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F. Naz
F. Naz, Chartered Accountant
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Experience:  Experience with chartered accountancy
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Im looking for a solution to an Accounting Comprehensive Problem

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I'm looking for a solution to an Accounting Comprehensive Problem you helped someone else with earlier. My understanding is that the values are different but the problem is somewhat the same. I don't suppose you would be interested in selling the spreadsheet to me for $20?
Submitted: 5 years ago.
Category: Homework
Customer: replied 5 years ago.
Relist: Other. I haven't heard back from tutor and have been waiting over 40 minutes
Expert:  Steven, M.Acc. replied 5 years ago.
Of which Question do you speak? Please provide the address to the Question page.
Customer: replied 5 years ago.
It doesn't have to be the solution for these $ as I can work that out. I just want to see how someone did it. I'm not willing to pay $40 for it right now as I worked half of it out last night. I just want a previous version emailed to me.

Donna’s Entertainment is a merchandising business. Their account balances as of November 30, 2012 (unless otherwise indicated), are as follows:

110 Cash $ 73,920
112 Accounts Receivable 34,250
113 Allowance for Doubtful Accounts 11,000
115 Merchandise Inventory 123,900
116 Prepaid Insurance 3,750
117 Store Supplies 2,850
123 Store Equipment 100,800
124 Accumulated Depreciation-Store Equipment 20,160
210 Accounts Payable 21,450
211 Salaries Payable 0
218 Interest Payable 0
220 Note Payable (Due 2017) 15,000
310 P. Williams, Capital (January 1, 2012) 73,260
311 P. Williams, Drawing 50,000
312 Income Summary 0
410 Sales 853,445
411 Sales Returns and Allowances 20,020
412 Sales Discounts 13,200
510 Cost of Merchandise Sold 414,575
520 Sales Salaries Expense 74,400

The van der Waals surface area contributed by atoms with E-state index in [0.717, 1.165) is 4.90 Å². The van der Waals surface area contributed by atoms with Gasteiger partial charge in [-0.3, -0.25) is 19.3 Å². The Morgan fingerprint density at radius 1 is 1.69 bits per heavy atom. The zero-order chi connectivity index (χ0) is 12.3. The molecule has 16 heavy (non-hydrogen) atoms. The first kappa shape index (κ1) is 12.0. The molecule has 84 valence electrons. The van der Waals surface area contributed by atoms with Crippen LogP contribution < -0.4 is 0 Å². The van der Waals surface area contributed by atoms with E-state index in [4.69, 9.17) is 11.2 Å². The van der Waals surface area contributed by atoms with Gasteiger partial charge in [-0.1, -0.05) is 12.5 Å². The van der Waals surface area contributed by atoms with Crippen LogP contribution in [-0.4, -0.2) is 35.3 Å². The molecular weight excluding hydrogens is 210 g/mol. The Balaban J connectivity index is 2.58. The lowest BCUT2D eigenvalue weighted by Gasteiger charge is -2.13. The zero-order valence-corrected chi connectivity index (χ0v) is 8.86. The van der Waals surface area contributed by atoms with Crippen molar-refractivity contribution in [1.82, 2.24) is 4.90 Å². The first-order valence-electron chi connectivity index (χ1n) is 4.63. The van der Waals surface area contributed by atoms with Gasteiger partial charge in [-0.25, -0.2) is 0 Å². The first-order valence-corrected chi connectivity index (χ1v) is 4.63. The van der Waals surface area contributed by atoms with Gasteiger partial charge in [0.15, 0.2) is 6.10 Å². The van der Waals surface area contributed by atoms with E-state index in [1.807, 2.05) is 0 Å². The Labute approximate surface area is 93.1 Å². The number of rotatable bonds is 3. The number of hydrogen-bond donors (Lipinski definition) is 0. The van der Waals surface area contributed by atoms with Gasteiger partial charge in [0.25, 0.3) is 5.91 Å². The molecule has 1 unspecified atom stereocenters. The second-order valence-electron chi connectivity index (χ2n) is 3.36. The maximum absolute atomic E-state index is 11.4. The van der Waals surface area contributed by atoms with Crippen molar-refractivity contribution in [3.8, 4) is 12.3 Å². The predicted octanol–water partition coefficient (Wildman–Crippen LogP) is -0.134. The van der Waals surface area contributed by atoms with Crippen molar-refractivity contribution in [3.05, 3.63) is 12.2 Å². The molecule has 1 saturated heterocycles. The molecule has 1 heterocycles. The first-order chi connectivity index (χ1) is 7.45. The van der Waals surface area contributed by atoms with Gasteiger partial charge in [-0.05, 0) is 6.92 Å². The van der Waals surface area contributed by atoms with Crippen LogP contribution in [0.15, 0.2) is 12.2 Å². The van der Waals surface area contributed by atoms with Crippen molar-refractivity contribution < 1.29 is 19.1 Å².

521 Advertising Expense 18,000
522 Depreciation Expense 0
523 Store Supplies Expense 0
529 Miscellaneous Selling Expense 2,800
530 Office Salaries Expense 40,500
531 Rent Expense 18,600
532 Insurance Expense 0
533 Bad Debt Expense 0
539 Miscellaneous Administrative Expense 1,650
550 Interest Expense 1,100

Donna’s Entertainment uses the perpetual inventory system and the First-in, Last-out costing method. Transportation-in and purchase discounts should be added to the Inventory Control Sheet, but since this will complicate the computation of the First-in, Last-out costing method, please ignore this step in the process. They also use the Allowance Method for bad debt.

The Accounts Receivable and Accounts Payable Subsidiary Ledgers along with the Inventory Control Sheet should be updated as each transaction affects them (daily).

Donna’s Entertainment sells four types of television entertainment units.

The sale prices of each are:

TV A: $3,500
TV B: $5,250
TV C: $6,125
PS D: $9,000

During December, the last month of the accounting year, the following transactions were completed:

Dec. 1. Issued check number 2632 for the December rent, $2,600.
3. Purchased three TV C units on account from Prince Co., terms 2/10, n/30, FOB shipping point, $11,100.
4. Issued check number 2633 to pay the transportation changes on purchase of December 3, $400. (NOTE: Do not include shipping and purchase discounts to the Inventory Control sheet for this project.)
6. Sold four TV A and four TV B on account to Albert Co., invoice 891, terms 2/10, n/30, FOB shipping point.
10. Sold two projector systems for cash.
11. Purchased store supplies on account from Matt Co., terms n/30, $580.
13. Issued check to Prince Co. number 2634 for the full amount due, less discount allowed.
14. Issued credit memo for one TV A unit returned on sale of December 6.
15. Issued check number 2635 for advertising expense for last half of December, $1,500.
16. Received cash from Albert Co. for the full amount due (less return of December 14 and discount).
19. Issued check number 2636 to buy two TV C units, $7,600.
19. Issued check number 2637 for $6,100 to Joseph Co. on account.
20. Sold five TV C units on account to Cameron Co., invoice number
892, terms 1/10, n/30, FOB shipping point.
20. For the convenience of the customer, issued check number 2638 for shipping charges on sale of December 20, $700.
21. Received $12,250 cash from McKenzie Co. on account, no discount.
21. Purchased three projector systems on account from Elisha Co., terms 1/10, n/30, FOB destination, $15,600.
24. Received notification that Marie Co. has been granted bankruptcy with no
amount of recovery. We are to write-off her amount due. (Note: See page
402 for entry required.)
25. Issued a debit memo for return of $5,200 because of a damaged projection